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You know how, sometimes, you just can’t find the right buttons?  My mama always says that buttons can make or break your project, and I think she’s right.  I go to the fabric store, stand hopefully in front of the buttons display clutching my swatch, and kind of despair.  If I wanted stop sign buttons or flower pot buttons or teddy bear buttons, or plain white shirt buttons, or if I wanted 5/8” instead 1/2”, or if they had eight instead of six, I would have no button problems at all.  Well, when all else fails, do it yourself.  I have learned another great trick

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The crocheted button.  I somehow thought these would be so complicated, but they’re not at all.   Here’s how:  Chain 12.  Turn.  Single crochet in each chain.  Fasten off and break the yarn.  Roll up the little strip you just made and sew it here and there, at the bottom.  Tie the ends together, and then use them to sew it to your sweater. 
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Stuff like this just makes me feel like I’m beating the system. 

Thursday, March 20, 2014

Plain

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There are two kinds of projects around here—stuff I want to make, and stuff I want to wear.  Sometimes they are the same, but sometimes not, and this one is fully the latter, which surprises me, because it is nothing but a big rectangle of knitting, in stockinette stitch, with no more than a “slip one” at the beginning of each row to keep me awake, and normally I love that kind of thing, but this rectangle; this thing is the most supreme plainness.   This project is the epitome of plain.  I am dying to throw in a bunch of stripes or something, or twee up the edging just so I know I’m alive, but in the end a hand goes up to stop me, because I really want to wear this, and I really want the plain one.  It is tedious, though.  As I work, I can see nothing whatsoever happening.  I am relying on the yarn, beautiful Chickadee from Quince and Co, in “Frost”, to soothe the tremendous ennui, and it does a little, because it is that great.  It is so soft, you could persuade me it was cotton.  Swoon.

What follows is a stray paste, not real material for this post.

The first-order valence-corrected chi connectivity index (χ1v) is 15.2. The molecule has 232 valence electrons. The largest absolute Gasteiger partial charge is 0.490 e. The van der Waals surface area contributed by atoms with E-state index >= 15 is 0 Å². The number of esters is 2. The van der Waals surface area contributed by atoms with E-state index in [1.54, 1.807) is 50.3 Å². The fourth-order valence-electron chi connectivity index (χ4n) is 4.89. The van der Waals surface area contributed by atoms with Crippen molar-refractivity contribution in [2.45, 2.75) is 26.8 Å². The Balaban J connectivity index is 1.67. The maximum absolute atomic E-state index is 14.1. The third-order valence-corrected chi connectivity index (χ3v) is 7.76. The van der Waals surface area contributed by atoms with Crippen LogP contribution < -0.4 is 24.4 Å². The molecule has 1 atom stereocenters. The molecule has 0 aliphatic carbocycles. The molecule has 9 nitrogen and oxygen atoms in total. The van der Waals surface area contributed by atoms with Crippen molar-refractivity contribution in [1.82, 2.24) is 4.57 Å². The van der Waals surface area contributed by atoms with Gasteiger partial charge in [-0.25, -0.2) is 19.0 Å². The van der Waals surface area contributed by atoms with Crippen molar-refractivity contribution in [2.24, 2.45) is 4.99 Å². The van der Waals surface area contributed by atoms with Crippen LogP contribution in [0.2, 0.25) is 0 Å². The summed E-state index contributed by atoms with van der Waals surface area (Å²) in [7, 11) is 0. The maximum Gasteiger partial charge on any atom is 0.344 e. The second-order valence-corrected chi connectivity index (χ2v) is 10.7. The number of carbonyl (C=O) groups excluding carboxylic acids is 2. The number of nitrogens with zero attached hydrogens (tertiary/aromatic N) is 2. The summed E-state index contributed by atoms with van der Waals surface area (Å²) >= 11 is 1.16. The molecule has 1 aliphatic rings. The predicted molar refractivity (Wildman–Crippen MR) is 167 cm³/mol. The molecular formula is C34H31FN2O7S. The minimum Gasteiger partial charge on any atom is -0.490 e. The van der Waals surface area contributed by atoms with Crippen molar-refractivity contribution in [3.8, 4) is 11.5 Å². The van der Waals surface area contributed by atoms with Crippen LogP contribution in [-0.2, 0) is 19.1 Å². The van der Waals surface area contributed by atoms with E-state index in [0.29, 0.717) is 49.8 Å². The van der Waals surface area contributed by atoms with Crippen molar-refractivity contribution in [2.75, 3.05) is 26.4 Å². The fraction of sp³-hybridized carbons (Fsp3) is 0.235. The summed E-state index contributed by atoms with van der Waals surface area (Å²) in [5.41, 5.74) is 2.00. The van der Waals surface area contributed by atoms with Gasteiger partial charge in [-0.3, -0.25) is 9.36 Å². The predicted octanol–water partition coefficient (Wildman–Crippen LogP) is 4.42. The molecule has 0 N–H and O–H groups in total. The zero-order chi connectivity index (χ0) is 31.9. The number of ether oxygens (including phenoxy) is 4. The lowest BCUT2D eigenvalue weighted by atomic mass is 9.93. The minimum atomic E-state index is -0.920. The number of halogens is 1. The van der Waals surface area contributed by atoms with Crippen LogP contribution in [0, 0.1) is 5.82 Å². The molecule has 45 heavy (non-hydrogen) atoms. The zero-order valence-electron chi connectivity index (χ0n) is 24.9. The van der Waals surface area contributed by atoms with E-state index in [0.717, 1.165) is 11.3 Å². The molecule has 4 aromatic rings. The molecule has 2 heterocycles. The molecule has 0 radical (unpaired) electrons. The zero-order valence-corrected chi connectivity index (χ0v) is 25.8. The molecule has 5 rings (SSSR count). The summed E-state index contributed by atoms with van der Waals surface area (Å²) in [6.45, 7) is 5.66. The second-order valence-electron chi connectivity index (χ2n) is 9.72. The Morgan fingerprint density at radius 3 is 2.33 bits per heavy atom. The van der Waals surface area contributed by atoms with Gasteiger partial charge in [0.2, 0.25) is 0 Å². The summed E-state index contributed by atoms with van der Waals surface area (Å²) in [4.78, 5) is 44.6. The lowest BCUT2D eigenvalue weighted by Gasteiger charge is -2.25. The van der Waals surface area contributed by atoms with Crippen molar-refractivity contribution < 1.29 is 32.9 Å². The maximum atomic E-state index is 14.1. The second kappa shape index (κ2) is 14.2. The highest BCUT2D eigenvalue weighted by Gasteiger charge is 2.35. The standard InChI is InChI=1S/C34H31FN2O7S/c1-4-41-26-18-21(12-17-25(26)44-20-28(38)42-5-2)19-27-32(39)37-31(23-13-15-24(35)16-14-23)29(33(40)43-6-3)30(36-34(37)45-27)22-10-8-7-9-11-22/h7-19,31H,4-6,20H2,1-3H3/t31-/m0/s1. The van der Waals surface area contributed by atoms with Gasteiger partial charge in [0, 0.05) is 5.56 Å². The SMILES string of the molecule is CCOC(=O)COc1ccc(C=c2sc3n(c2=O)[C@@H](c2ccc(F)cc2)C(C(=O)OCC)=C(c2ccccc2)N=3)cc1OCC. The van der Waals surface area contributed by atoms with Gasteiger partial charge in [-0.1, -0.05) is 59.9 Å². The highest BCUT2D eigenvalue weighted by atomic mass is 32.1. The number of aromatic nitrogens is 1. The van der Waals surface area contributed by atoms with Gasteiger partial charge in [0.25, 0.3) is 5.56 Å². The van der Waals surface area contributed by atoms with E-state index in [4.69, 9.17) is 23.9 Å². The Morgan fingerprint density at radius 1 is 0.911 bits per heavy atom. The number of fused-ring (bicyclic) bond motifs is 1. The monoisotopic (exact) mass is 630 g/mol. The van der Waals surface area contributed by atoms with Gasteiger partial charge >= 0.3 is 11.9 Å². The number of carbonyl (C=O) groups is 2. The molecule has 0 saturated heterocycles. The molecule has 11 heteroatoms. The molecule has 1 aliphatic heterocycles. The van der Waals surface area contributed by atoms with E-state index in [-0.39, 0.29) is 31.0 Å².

In other news, the buds on the orchid are SO fat.  I feel like I’m holding my breath.  Also, Grandma’s birthday is upon us, and she (of the perfect triangle points) is 97 years old.  Her secret to a long and happy life is to eat your vegetables, tend a flower garden, make art, treasure your children, and find someone to love.  She still flirts.  Rock on, Grandma.  I love you a whole bunch. 

Saturday, March 15, 2014

Nae scarf, and more bumps in the sewing road

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Another easy-peasy knit scarf has come off my needles.  This one is Nae by Anat Rodan.  And look at that yarn, mmmmm.  It is Malabrigo Sock, in Ochre.  I love that antique gold color.  Straw and pollen and honey.  Malabrigo is the softest yarn in the world, I think. 

Notice, too, the dress underneath it:

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Taupe voile, silky-soft, it looks like my mother’s Girl Scout uniform from 1950, which, by the way, is the best possible recommendation as far as I can tell.   Sadly, due to the, er, clingy quality of the very delicate fabric, contrasted against the backdrop of my, er, largely sedentary self, this dress might my most beautiful failure.  From Clothing for everyday wear by Yoshiko Tsukiori , it is so pretty, but also pretty unflattering; this is the second time in a row I’ve forgotten that I am not a waif, but I refuse to be deterred.  I love the designs in that book, and I will sew something I can wear.  On the hunt now for some lightweight linen, preferably in (wait for it) mushroom gray.  Any ideas? 

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Oh, that’s a nice palette.  Worth it, just for that. 

Thursday, March 13, 2014

What to do when it snows